Hard Data Is A Determining Factor For Denver Marijuana Panel

The Denver’s Marijuana Policy Review Panel’s first meeting Monday was a brainstorming session on how to implement a voter-passed ordinance that mandates that private adult pot possession be considered the lowest law enforcement priority. But the panel will have to obtain more information on marijuana offenses in the Mile High City before it can complete its mission.The first great hurdle for the group will be finding hard data on marijuana arrests and citations in Denver, a task that could carry unknown financial costs. City law enforcement officials will need to see what information, if any, law enforcement departments keep, and panel members will then determine what additional information may need to be obtained. Because of a lack of data, one tactic the panel might use to decrease marijuana offenses in a more timely manner would be to direct the City Attorney’s Office to stop prosecuting adults busted for less than an ounce of pot, except in extreme circumstances.

Denver voters passed the legalization ordinance in November by 57 percent. The legislation called for Mayor John Hickenlooper to appoint a panel to meet at least quarterly to study and report on the effects of the new law.

The marijuana study group is composed of 10 individuals: one at-large city council representative; a member of the City Attorney’s Office; two legalization proponents; three criminal defense lawyers; one Denver Police officer; one drug addiction specialist; and a woman with the Denver Metro Domestic Violence Fatality Review Committee, a panel that examines domestic violence issues in Denver. (The Denver District Attorney’s Office was set to participate on the panel but declined to do so.)

By April 2008, the panel is required to establish reporting criteria for the Denver Police Department and City Attorney’s Office regarding marijuana arrests and prosecutions. The ordinance also calls for the police department to report all pot citations and prosecution cases to the panel on a semi-annual basis, along with the same information for alcohol-related offenses.

Members of the panel will be discussing available data though e-mail until they meet again.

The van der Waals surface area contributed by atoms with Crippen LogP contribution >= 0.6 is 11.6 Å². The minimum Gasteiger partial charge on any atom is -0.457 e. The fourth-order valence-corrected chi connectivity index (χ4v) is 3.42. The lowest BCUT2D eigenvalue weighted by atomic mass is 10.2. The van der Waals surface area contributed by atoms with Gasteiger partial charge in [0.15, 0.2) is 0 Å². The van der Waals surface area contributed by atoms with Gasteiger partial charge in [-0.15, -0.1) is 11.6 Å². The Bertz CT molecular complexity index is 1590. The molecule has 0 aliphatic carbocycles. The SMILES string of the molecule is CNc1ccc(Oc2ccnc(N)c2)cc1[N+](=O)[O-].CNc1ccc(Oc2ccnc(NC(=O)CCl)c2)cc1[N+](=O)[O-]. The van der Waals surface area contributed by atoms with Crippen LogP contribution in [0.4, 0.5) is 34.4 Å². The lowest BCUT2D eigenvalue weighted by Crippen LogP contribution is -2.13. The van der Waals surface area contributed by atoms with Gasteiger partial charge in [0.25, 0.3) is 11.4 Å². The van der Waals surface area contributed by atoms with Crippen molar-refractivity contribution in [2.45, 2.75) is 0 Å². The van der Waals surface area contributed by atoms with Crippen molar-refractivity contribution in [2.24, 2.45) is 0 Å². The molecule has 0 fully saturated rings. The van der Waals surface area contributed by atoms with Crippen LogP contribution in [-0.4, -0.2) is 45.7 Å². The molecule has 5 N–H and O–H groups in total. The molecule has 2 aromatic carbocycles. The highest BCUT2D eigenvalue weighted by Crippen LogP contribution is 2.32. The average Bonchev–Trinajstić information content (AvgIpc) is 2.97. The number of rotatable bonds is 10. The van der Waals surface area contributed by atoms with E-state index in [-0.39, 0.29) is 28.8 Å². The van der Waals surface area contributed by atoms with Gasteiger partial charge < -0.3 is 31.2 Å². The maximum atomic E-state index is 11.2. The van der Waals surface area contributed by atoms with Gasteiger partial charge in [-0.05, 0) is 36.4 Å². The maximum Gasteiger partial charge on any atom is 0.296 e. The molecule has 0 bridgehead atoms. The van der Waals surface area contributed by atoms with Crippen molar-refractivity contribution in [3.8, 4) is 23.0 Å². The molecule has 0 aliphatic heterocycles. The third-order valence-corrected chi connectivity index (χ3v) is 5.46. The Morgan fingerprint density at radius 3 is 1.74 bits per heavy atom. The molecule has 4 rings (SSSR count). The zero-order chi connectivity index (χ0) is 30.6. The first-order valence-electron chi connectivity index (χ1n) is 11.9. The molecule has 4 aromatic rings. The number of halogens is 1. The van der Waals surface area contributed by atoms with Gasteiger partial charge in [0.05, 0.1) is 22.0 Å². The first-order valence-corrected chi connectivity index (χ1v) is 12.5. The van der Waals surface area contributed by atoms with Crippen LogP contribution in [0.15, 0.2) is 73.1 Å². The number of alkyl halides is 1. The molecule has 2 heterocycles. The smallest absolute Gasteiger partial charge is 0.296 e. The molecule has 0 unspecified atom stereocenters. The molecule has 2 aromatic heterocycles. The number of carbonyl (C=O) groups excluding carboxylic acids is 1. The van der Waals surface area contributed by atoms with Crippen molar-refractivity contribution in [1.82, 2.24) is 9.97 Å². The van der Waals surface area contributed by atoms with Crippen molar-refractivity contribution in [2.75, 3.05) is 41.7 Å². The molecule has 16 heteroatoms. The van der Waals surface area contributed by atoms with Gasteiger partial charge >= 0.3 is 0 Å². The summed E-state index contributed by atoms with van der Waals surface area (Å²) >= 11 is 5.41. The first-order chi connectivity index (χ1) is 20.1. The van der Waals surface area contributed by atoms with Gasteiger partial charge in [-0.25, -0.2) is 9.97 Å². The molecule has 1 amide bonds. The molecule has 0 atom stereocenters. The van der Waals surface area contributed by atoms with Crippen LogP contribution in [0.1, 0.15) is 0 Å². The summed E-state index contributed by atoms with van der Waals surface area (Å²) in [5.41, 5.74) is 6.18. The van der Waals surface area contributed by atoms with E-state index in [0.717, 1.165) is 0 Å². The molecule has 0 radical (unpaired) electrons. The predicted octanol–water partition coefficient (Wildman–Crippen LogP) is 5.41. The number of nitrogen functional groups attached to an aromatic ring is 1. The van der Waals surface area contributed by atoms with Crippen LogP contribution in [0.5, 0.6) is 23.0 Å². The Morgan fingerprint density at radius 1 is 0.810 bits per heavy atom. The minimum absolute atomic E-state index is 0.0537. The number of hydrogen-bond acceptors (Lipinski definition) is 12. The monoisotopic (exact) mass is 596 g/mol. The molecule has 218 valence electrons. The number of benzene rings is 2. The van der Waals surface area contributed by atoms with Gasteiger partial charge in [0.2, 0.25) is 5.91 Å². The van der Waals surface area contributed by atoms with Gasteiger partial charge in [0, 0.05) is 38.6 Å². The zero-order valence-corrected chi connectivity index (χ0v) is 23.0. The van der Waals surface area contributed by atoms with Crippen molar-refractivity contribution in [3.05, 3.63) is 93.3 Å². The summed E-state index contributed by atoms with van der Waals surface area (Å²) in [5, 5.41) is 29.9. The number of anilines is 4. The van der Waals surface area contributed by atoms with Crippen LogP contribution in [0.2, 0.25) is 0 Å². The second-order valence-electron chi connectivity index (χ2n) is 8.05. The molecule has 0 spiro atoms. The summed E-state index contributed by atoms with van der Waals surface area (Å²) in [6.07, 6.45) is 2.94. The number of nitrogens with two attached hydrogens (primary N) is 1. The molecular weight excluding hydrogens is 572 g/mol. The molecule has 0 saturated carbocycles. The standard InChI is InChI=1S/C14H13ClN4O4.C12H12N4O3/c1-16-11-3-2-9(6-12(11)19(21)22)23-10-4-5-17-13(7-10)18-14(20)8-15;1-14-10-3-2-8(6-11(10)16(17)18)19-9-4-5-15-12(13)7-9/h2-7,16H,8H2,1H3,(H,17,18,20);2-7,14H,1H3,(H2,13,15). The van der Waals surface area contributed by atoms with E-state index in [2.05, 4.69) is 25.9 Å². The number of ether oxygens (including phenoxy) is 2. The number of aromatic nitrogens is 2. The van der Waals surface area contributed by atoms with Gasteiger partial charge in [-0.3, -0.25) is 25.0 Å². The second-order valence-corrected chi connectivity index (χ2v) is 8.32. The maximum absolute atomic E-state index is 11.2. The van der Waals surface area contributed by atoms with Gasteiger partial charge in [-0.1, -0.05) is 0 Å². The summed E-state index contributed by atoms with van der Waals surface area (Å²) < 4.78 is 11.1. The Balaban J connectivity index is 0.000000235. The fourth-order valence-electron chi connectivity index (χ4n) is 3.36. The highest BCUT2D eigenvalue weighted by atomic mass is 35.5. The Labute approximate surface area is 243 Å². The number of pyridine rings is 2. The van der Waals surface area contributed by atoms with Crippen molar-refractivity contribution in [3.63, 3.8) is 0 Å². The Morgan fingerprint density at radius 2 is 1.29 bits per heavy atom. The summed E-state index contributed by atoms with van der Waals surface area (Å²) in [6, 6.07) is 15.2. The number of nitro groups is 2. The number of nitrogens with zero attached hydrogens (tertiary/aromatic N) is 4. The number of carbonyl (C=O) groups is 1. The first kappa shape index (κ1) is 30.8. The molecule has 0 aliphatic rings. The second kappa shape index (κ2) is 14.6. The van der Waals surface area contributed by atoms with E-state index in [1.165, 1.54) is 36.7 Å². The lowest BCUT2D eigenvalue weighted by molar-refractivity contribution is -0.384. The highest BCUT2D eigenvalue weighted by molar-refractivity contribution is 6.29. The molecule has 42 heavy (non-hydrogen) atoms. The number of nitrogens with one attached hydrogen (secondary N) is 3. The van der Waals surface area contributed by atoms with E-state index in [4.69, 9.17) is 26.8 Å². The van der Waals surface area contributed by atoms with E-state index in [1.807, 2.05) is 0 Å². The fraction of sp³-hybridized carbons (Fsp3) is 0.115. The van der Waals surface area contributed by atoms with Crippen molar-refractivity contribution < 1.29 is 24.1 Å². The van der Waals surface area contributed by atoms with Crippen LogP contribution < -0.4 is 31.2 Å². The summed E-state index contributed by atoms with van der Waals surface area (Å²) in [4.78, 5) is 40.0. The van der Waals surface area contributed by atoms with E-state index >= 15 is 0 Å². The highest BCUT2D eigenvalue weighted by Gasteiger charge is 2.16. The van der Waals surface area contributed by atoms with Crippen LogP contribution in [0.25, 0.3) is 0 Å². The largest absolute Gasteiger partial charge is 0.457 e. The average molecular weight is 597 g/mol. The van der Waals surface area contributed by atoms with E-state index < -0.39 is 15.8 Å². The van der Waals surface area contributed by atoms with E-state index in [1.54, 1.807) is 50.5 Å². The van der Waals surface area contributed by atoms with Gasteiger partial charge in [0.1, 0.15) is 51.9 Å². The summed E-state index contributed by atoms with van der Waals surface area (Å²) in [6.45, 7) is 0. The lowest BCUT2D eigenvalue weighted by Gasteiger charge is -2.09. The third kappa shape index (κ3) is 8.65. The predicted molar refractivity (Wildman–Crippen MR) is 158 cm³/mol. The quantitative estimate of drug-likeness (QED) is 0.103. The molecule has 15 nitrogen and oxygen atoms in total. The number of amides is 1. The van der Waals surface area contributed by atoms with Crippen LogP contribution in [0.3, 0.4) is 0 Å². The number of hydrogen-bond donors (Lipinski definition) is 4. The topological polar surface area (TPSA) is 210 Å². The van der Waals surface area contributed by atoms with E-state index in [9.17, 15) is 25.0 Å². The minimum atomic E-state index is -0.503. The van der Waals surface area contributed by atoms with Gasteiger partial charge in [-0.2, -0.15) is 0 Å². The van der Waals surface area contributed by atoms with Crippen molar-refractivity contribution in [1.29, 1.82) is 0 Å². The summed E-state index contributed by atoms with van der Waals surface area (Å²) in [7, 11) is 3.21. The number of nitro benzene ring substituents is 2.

In 2005, Denver voted to legalize up to an ounce of marijuana for adults 21 years and older by 54 percent. A similar statewide campaign failed in 2006, but Denver voters still approved it with approximately 55 percent.

The most recent data on pot arrests in the city was released by the Denver Police Department in April 2007, and it showed that the city arrested 1,912 people for all non-felony marijuana arrests (which includes possession of up to eight ounces of the drug) in 2004, more than 2,000 in 2005, and a total of 2,446 in 2007.

The police department data also showed that while African-Americans make up approximately 10 percent of Denver’s population, the group made up 30 percent of the total reported arrests. Whites made up 35 percent.

Increasing arrest rates (arrests in 2006 had risen almost 20 percent when compared with the average for the past three years) motivated pro-legalization organization Safer Colorado to submit the ordinance creating the study group.

It’s unknown at this time when the panel will meet again.

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About the Author

Erin Rosa

Erin Rosa was born in Spain and raised in Colorado Springs. She is a freelance writer currently living in Denver. Rosa's work has been featured in a variety of news outlets including the Huffington Post, Democracy Now!, and the Rocky Mountain Chronicle, an alternative-weekly in Northern Colorado where she worked as a columnist covering the state legislature.

Rosa has received awards from the Society of Professional Journalists for her reporting on lobbying and woman's health issues. She was also tapped with a rare honorable mention award by the Newspaper Guild-CWA's David S. Barr Award in 2008--only the second such honor conferred in its nine-year history--for her investigative series covering the federal government's Supermax prison in the state.

Rosa covers the labor community, corrections, immigration and government transparency matters.

She can be reached at erosa@coloradoindependent.com.

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